Taking these steps to adjust your pet’s diet and hydration habits during the summer can make a big difference in how they feel. It’s all about keeping them comfortable, energized, and ready to enjoy the sunny days with you.

For further reading, check out Fun and Safe Summer Exercise for Dogs.

3. Foods to Keep Off Your Pet’s Summer Menu

Human Snacks That Should Stay on the Human Plate

It’s tempting to share our summer treats with our furry friends, especially when they give us those big, pleading eyes. But certain human foods can be harmful to pets. Chocolate, avocado, grapes, and onions are a definite no-go year-round, including summer. And while it might seem like a good idea to share your ice cream to cool them down, dairy can cause stomach upsets in many pets. Stick to pet-safe treats instead. Read More:What common household items are toxic to dogs? 

Yorkie in a Ruffle Sleeves Sunflower Dog Dress

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Yorkie in a Ruffle Sleeves Sunflower Dog Dress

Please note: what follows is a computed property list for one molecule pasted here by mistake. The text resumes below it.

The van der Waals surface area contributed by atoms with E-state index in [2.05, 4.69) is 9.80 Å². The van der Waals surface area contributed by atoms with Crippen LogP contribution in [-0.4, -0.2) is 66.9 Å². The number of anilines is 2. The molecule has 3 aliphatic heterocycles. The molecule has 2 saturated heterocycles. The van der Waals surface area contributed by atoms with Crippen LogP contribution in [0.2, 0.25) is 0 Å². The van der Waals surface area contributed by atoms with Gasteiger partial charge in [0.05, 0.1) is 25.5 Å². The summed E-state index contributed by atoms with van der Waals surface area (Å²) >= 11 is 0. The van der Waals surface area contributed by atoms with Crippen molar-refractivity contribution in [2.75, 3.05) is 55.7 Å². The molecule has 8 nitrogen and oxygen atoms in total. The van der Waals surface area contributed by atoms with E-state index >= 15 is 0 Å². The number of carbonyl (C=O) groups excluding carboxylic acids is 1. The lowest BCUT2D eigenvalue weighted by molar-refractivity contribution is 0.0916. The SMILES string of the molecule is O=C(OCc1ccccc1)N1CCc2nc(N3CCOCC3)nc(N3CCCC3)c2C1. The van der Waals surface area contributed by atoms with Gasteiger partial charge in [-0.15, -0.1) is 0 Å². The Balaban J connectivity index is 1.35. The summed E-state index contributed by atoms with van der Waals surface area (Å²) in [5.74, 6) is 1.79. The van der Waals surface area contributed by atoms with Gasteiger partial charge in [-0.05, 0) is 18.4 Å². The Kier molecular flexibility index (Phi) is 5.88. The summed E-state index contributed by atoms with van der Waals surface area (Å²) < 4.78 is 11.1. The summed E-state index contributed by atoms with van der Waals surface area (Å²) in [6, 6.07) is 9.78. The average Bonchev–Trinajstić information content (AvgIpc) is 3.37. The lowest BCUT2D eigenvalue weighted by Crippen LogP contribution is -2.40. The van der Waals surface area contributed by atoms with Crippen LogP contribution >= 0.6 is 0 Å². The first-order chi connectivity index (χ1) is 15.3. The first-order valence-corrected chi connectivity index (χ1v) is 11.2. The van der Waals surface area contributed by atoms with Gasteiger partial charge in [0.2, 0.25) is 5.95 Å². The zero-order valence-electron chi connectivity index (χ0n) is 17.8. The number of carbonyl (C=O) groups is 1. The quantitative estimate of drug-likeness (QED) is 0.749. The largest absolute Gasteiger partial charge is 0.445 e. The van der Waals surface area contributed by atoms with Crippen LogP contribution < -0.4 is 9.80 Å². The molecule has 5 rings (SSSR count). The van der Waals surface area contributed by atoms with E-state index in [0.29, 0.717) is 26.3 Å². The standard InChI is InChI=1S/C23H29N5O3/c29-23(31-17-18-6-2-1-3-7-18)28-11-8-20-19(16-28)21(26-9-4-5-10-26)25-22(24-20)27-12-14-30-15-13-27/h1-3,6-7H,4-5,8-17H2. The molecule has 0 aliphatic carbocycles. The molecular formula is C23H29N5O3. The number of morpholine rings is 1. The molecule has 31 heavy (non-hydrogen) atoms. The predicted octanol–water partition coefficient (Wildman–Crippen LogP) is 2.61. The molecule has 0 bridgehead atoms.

Beware of Seasonal Toxins Outdoors

Summer isn’t just about fun in the sun; it also brings hazards like pesticides, fertilizers, and poisonous plants, all of which can end up in your pet’s mouth during an outdoor adventure. Keep an eye on what they’re sniffing or nibbling on during walks or in the garden. If you’re using any chemicals on your lawn or plants, make sure they are pet-friendly and always follow the safety instructions.

The Ice Cream Temptation

Yes, we’ve all been there. It’s a hot day, and your pet looks like they could use a cool treat. While sharing your ice cream cone might seem harmless, it’s better to avoid giving pets dairy products. Instead, prepare some pet-specific frozen treats that won’t upset their stomach. Frozen berries, for instance, can be a much healthier choice that still provides that satisfying cold crunch.